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South Australian church leaders don't want anti-discrimination law

Churches and religious groups in South Australia have complained to the State Government about a proposed racial and religious vilification Bill that aims to protect them.

The Advertiser reports that more than 90% of submissions received by Friday opposed the proposed law that would make it unlawful to discriminate against someone because of his or her religious beliefs in areas such as work, education and memberships.

Churches believe the Bill could suppress debate on religious matters. They also are concerned that their teachings about other religions could be in breach of the proposed new law and invite court action.

Catholic Archbishop Philip Wilson said the Bill "could have the effect of heightening religious differences, especially where a religious group comes to believe that its legitimate right to freely express religious opinion is being unreasonably frustrated by unforeseen interpretations of the law."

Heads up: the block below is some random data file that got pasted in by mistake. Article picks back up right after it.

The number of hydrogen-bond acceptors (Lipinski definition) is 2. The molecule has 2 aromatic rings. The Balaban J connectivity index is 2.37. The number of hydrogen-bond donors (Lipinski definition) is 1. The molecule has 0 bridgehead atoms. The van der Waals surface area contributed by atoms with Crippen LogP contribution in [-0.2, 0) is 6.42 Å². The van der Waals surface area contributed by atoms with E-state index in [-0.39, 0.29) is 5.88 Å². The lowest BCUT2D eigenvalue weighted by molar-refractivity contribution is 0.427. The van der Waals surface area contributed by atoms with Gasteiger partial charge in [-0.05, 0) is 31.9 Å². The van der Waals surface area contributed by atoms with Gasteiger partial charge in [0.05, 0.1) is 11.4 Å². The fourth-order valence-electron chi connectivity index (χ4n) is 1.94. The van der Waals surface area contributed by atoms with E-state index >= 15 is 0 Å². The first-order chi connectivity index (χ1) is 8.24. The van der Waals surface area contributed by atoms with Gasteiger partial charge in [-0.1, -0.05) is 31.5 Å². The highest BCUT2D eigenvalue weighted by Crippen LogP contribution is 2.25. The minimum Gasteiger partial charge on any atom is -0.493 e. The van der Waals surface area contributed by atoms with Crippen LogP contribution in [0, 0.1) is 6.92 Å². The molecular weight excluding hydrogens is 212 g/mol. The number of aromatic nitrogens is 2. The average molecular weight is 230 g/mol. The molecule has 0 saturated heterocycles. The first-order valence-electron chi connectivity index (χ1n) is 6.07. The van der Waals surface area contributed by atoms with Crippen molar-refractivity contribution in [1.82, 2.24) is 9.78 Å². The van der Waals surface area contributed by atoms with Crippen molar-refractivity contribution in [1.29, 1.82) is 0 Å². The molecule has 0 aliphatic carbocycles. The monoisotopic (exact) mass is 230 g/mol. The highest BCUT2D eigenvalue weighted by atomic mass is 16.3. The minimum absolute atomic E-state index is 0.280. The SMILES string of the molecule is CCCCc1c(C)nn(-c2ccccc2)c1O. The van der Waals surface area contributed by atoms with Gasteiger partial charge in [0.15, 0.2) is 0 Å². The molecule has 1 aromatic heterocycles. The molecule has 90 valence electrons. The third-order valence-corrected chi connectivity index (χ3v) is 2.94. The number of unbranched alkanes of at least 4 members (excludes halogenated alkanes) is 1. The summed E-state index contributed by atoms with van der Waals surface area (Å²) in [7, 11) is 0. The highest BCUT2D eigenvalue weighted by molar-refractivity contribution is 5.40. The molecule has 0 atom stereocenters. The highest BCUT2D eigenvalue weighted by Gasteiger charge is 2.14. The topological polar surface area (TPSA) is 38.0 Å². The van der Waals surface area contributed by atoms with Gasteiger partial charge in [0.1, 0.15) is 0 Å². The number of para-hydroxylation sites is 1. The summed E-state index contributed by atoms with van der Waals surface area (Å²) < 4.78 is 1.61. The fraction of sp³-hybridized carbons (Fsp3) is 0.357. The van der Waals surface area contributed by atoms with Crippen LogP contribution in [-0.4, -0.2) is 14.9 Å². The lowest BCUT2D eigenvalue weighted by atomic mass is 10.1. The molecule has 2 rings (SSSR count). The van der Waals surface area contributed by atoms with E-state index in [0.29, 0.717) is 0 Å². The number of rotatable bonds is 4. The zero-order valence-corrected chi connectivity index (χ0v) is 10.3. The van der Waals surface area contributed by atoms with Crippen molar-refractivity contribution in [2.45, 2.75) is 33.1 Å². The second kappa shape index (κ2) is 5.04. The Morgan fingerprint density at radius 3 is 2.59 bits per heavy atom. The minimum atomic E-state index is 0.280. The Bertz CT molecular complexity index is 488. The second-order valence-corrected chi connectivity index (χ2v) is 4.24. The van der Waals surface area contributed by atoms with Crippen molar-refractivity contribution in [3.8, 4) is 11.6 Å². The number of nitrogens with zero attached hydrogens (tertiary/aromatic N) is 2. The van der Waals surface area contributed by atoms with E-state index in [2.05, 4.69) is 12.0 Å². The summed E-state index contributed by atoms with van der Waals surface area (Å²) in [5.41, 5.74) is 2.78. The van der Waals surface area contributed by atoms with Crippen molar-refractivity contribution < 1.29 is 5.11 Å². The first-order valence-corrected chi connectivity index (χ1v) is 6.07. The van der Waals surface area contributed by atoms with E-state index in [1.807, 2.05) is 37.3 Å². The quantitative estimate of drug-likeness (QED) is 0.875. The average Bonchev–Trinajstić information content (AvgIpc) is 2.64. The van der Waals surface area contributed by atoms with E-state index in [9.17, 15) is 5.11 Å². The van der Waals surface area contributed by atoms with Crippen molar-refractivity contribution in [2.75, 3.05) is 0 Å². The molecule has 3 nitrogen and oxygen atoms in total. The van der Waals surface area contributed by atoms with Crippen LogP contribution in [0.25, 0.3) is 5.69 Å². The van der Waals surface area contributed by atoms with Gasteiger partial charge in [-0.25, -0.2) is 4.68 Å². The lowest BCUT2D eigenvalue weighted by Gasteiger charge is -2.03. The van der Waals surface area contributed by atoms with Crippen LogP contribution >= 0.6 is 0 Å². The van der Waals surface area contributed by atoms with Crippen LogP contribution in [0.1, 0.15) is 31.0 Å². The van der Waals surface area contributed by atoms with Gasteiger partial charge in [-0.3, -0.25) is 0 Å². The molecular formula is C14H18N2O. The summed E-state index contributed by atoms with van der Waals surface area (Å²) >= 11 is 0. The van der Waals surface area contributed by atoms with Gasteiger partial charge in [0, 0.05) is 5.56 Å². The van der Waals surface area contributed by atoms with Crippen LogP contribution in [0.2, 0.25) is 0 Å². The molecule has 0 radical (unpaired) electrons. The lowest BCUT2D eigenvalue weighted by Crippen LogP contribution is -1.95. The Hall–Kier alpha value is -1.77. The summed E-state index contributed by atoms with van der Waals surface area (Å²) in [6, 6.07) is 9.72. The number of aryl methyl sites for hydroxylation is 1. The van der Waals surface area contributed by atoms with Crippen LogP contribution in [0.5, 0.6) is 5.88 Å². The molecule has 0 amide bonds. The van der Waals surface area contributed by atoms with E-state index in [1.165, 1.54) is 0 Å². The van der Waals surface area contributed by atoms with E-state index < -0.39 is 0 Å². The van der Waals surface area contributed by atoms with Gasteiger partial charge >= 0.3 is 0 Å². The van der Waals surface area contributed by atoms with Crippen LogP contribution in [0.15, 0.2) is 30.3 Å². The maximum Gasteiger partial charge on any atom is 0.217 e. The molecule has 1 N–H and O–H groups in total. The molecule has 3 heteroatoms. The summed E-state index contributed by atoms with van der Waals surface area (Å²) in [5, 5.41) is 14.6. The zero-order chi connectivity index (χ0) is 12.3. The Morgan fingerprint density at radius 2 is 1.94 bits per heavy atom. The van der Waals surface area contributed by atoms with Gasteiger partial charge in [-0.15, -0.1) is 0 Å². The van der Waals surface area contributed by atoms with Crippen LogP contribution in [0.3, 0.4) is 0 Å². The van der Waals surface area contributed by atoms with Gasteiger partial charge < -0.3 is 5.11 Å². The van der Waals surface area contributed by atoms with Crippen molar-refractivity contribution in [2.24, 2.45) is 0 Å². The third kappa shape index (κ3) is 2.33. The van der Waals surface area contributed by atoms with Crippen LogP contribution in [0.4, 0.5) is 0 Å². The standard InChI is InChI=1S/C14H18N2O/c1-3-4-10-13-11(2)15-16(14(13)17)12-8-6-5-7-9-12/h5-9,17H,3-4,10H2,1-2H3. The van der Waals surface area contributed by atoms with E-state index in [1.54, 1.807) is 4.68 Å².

The overwhelmingly negative response means the legislation is unlikely to proceed. The State's Attorney-General Michael Atkinson said the outcry by religious leaders had been noted and would be discussed over the coming weeks.

"Premier Mike Rann made a pledge as Opposition leader to look at the laws but he has made it clear from the outset that if there wasn't a consensus among religions, both non-Christian and Christian denominations in SA, that the changes won't go ahead," he said.

Discussion Paper Proposal for a new law against religious vilification (South Australian Govt)

The Advertiser

2 Sep 2002